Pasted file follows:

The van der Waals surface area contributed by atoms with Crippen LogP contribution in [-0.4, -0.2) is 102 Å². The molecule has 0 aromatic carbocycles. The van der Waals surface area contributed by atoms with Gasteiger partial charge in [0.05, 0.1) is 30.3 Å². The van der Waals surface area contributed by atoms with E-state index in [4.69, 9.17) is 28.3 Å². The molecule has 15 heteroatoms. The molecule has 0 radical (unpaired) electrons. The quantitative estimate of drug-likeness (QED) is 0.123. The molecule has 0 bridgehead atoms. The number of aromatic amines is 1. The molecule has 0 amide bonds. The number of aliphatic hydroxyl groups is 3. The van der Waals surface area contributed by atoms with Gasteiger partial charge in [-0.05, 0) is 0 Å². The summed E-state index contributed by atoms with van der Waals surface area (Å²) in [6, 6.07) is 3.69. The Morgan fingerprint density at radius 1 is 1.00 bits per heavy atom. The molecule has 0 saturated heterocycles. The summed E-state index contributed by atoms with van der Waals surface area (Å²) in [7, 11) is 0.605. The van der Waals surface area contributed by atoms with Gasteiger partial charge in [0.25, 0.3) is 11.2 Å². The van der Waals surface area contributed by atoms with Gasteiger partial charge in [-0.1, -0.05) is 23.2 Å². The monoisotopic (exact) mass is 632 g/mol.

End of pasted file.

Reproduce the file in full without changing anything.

The van der Waals surface area contributed by atoms with Crippen LogP contribution in [-0.4, -0.2) is 102 Å². The molecule has 0 aromatic carbocycles. The van der Waals surface area contributed by atoms with Gasteiger partial charge in [0.05, 0.1) is 30.3 Å². The van der Waals surface area contributed by atoms with E-state index in [4.69, 9.17) is 28.3 Å². The molecule has 15 heteroatoms. The molecule has 0 radical (unpaired) electrons. The quantitative estimate of drug-likeness (QED) is 0.123. The molecule has 0 bridgehead atoms. The number of aromatic amines is 1. The molecule has 0 amide bonds. The number of aliphatic hydroxyl groups is 3. The van der Waals surface area contributed by atoms with Gasteiger partial charge in [-0.05, 0) is 0 Å². The summed E-state index contributed by atoms with van der Waals surface area (Å²) in [6, 6.07) is 3.69. The Morgan fingerprint density at radius 1 is 1.00 bits per heavy atom. The molecule has 0 saturated heterocycles. The summed E-state index contributed by atoms with van der Waals surface area (Å²) in [7, 11) is 0.605. The van der Waals surface area contributed by atoms with Gasteiger partial charge in [0.25, 0.3) is 11.2 Å². The van der Waals surface area contributed by atoms with Gasteiger partial charge in [-0.1, -0.05) is 23.2 Å². The monoisotopic (exact) mass is 632 g/mol.